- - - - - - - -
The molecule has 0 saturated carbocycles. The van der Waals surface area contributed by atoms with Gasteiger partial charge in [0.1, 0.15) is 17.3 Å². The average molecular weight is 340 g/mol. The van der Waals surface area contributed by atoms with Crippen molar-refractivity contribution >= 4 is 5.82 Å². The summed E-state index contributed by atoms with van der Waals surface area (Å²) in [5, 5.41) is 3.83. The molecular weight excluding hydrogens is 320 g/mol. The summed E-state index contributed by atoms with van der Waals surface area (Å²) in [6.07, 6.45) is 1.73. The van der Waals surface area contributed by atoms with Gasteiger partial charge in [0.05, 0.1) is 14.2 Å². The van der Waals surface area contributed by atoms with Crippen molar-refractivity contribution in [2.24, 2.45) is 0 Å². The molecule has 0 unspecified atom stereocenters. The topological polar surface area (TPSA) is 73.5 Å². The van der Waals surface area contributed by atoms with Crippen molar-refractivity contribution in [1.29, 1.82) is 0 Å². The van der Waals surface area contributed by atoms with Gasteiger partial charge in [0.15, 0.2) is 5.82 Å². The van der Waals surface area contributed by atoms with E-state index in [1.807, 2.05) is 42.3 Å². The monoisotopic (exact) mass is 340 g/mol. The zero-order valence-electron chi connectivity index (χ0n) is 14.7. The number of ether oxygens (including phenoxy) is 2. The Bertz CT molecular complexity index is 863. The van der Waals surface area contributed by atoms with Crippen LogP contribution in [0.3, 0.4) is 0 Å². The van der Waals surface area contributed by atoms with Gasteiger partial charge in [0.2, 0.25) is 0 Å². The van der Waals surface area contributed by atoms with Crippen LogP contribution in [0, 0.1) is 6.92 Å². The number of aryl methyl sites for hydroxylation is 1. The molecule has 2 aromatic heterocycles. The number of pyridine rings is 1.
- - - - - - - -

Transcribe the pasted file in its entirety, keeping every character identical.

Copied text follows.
The molecule has 0 saturated carbocycles. The van der Waals surface area contributed by atoms with Gasteiger partial charge in [0.1, 0.15) is 17.3 Å². The average molecular weight is 340 g/mol. The van der Waals surface area contributed by atoms with Crippen molar-refractivity contribution >= 4 is 5.82 Å². The summed E-state index contributed by atoms with van der Waals surface area (Å²) in [5, 5.41) is 3.83. The molecular weight excluding hydrogens is 320 g/mol. The summed E-state index contributed by atoms with van der Waals surface area (Å²) in [6.07, 6.45) is 1.73. The van der Waals surface area contributed by atoms with Gasteiger partial charge in [0.05, 0.1) is 14.2 Å². The van der Waals surface area contributed by atoms with Crippen molar-refractivity contribution in [2.24, 2.45) is 0 Å². The molecule has 0 unspecified atom stereocenters. The topological polar surface area (TPSA) is 73.5 Å². The van der Waals surface area contributed by atoms with Crippen molar-refractivity contribution in [1.29, 1.82) is 0 Å². The van der Waals surface area contributed by atoms with Gasteiger partial charge in [0.15, 0.2) is 5.82 Å². The van der Waals surface area contributed by atoms with E-state index in [1.807, 2.05) is 42.3 Å². The monoisotopic (exact) mass is 340 g/mol. The zero-order valence-electron chi connectivity index (χ0n) is 14.7. The number of ether oxygens (including phenoxy) is 2. The Bertz CT molecular complexity index is 863. The van der Waals surface area contributed by atoms with Crippen LogP contribution in [0.3, 0.4) is 0 Å². The van der Waals surface area contributed by atoms with Gasteiger partial charge in [0.2, 0.25) is 0 Å². The van der Waals surface area contributed by atoms with Crippen LogP contribution in [0, 0.1) is 6.92 Å². The number of aryl methyl sites for hydroxylation is 1. The molecule has 2 aromatic heterocycles. The number of pyridine rings is 1.